2. passage of Board Policy HG.BP Student Behavior and Conduct.  The old policy was revised to ensure compliance with the School Act.  The draft Policy was open for stakeholder review June 7 to July 5, 2017.  The District received 453 responses.  While large majorities of the responses indicated they did not have concerns, a number of amendments were made to address stakeholder concerns.
  3. I have been advocating initiatives to share our limited funds to get a better bang for taxpayers and our students.  One area identified by the District administration is for Edmonton Public to lead implementation of new provincial curricula. The next steps is for the Board to urge Alberta Education to engage with districts to identify effective mechanisms for collaboration and sharing among school districts in preparation for curriculum change, then provide support to implement these mechanisms.
  4. Good work on the District’s Energy and Environment Strategy. Next step is Board advocacy to increase access to Federal and Provincial climate change funding.
  5. The Board’s annual self evaluation.  Each year, the Board conducts a self-evaluation to assess its performance with respect to the Board’s roles and responsibilities. The purpose of the self-evaluation is to review the Board’s performance and determine:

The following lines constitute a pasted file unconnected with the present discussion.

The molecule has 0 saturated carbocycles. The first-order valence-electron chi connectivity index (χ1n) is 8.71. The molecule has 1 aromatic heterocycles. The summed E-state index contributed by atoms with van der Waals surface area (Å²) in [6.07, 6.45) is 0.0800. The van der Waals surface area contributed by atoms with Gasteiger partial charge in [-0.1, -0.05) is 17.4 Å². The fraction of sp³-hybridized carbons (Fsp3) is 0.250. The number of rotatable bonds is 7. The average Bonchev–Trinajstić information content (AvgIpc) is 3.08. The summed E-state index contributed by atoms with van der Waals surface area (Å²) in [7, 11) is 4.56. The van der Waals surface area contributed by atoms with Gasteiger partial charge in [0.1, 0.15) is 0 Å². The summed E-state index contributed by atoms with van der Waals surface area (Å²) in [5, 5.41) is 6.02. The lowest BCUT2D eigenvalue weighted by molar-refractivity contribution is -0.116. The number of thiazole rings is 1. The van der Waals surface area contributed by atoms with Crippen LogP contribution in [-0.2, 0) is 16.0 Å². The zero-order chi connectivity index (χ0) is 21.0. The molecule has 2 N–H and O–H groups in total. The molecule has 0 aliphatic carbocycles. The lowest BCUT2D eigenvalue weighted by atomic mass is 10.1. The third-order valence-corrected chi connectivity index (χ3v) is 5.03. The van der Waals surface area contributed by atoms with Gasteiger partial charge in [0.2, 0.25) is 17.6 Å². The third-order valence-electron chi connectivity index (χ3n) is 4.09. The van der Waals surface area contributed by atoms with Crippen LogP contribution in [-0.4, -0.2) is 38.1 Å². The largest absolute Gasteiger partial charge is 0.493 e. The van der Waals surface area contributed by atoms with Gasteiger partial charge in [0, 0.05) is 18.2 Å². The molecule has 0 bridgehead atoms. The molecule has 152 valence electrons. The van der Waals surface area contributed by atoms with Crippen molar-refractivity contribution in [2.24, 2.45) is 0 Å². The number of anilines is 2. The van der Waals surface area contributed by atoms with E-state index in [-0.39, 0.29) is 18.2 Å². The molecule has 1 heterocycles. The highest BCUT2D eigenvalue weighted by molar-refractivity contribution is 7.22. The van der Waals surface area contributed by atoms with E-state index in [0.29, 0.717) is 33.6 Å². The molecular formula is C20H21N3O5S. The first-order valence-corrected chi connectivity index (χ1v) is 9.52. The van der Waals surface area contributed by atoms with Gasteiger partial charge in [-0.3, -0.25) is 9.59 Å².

1. what is being done well, and
    2. what aspects of Board activity require improvement and a corporate commitment to Board development

    The data derived from the survey will be used to inform planning and process improvement. This feedback will be available to the incoming Board to inform their work as they begin their term in October.

  6. Results of the District’s 2017 Feedback Survey. To support monitoring progress toward the goals and outcomes of the District Strategic Plan (2014- 2018) and support a culture of evidence based decision making the District conducts an annual District Feedback Survey to select groups. The District received 31,542 responses to the 2017 District Feedback Survey, including: • 12,456 Grades 3 and 5 students. • 9,340 Grades 8 and 11 students. • 5,444 staff. • 3,873 parents. • 429 community members or partners. The data gathered annually through the survey will support and contribute to the following planning and reporting initiatives in the District: o Three-Year Education Plan/Annual Education Results Report (3YEP/AERR). o Catchment strategic planning sessions. o School/community engagement and reporting (Results Review and Budget Planning).
  7. Update on Engagement Efforts under the District Strategic Plan. The Report outlines initiatives to support of District Governance including establishment of the Student Senate, greater stakeholder involvement in policy review, and engagement regarding District infrastructure.  Responses to the District Feedback Survey questions on governance and engagement suggest more can be done.  For example, I would like to build on the Career Pathways focus to bring more of our parents and community partners to share their wisdom and experience with our students.  This is also a natural initiative to engage the Student Senate.